I know some people are curious about the Zachary situation. So here it is. No sugarcoating or tiptoeing.
If you have followed me for awhile, you know that Zachary is an amazing, gifted, creative, loving soul. He also struggles with ADHD, OCD, and anxiety.
These conflicting diagnosis can cause conflicts at school.
Most often is extreme frustration - where he will yell and cry; anxiety - where he will refuse to do something because he is overwhelmed; not staying on task - because he tends to work far ahead and gets distracted. He also needs to have a logical reason for doing most tasks, which can present in the way of him questioning his teachers.
Right now, after moving to a new place and attending a new school, Zachary is running on high. Which means instead of starting the day neutral, he starts the day already frustrated and anxious. No one knows him here, he knows no one.
He has been yelling at teachers, refusing to do work, and crying often. He hides in the library at recess, and sits alone at lunch. This is not normal for Zachary.
And it kills me. Because no one has seen the true Zachary yet.
The incident that I alluded to on instagram happened in gym class. A paraprofessional (aka teacher's aid) was assisting in that class on that day. I so happened to drop by the school and had them call Zach to the office to grab his yoga ball. He said "Mommy, I need to tell you something." And proceeded to tell me that this para got frustrated with Zachary when his foot got tangled up in a soccer net. This para, who works primarily with the severely disabled children, then made a comment about how the kids in her class listen better than Zachary does.
Zachary understood what she was implying.
He was understandably very upset. I called, talked to teachers, had meetings, and luckily this will no longer be an issue.
But I was furious. I don't even care if Zachary was losing his shit that day, comments in any disparaging connotation are 100% inappropriate for children of any kind. If you work in a school, you should do better.
This brought up some painful experiences from Zachary's past.
Before Zachary was diagnosed, he struggled in school. He was constantly moving around, going 100 miles a minute, not listening. I sat with him in class for weeks on end to try to help. We couldn't figure out what was going on.
One day, I got a call from the principle. She said that Zachary had been forcefully shaken by a volunteer the week before and that they had "taken care of the situation". I was beyond flabbergasted at this handling. They didn't call me the second it happened?? I immediately called the superintendent and had a meeting with him the very next day. Once again, it was taken care of but I was furious it had been allowed to happen in the first place.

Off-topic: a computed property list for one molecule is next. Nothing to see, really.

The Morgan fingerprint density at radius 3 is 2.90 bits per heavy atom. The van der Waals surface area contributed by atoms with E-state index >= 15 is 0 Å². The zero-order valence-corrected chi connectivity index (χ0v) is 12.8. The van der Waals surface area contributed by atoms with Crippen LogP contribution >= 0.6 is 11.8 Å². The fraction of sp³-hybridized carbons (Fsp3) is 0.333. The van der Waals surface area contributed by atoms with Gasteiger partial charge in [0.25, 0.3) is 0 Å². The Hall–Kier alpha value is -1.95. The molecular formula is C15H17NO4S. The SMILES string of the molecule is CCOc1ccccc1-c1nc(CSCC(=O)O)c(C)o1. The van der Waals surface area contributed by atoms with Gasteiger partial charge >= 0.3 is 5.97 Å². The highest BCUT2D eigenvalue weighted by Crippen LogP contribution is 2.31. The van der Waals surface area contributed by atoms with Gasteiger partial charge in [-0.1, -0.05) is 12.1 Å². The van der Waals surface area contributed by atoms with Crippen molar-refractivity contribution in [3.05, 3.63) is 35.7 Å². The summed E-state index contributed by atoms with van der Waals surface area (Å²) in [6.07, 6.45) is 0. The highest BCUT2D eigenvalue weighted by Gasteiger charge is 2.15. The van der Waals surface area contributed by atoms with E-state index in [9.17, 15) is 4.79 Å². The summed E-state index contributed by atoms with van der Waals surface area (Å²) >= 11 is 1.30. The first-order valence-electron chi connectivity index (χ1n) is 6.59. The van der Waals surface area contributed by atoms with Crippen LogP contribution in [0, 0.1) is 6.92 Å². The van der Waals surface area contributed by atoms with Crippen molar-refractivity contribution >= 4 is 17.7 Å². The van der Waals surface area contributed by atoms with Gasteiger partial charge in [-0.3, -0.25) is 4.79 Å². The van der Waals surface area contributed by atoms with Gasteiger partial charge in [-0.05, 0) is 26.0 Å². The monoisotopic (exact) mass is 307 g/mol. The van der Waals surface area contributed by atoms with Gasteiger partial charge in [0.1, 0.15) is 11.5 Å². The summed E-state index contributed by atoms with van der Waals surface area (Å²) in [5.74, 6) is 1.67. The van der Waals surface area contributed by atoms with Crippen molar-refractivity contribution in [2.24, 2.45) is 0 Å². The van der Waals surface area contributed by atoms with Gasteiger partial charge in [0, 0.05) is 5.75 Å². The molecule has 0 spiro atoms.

We moved shortly after.
In the next school, they knew Zachary for one month before they recommended to me that he be placed in a class for "emotionally disturbed children". This class is not a support class. It's a class for the actually disturbed children - extreme bullies, violent kids, etc. Once again, I could not believe this was happening. Yes, Zachary obviously had some sort of issue happening, but this was extreme.
We said no more, and signed the kids up for a charter school. To say it was amazing is an understatement. We had amazing support, the principle, the teachers, the staff were all 100% there for Zach and helping him. For the first time, people truly cared to see my sweet boy for who he is.
They ended up having their special ed department observe him in different settings for a few weeks. They suggested I take him to be evaluated.
Best decision we ever made!
He had several sessions of testing and finally a diagnosis! And a way to help him!
We moved right after this, to be closer to family, and that school was phenomenal. We put an IEP into place right away, he had supports, amazing teachers, and he grew so much during our three years there.
And believe me, I am not unaware of the struggles a school faces in dealing with an outburst or an anxiety attack. I am fully aware of how hard it can be to handle my child. That does not mean he deserves less. In fact, he deserves more. He cannot help the way his brain developed, but he can learn with the help of loving, caring, and genuine professionals.
So for this to be happening to him all over again, we are struggling. We are down, we are sad. I want my Zachy baby to be himself again and fill the school with his spirit.
At the end of the day, if you knew Zachary, you would do anything for him. Just as I will.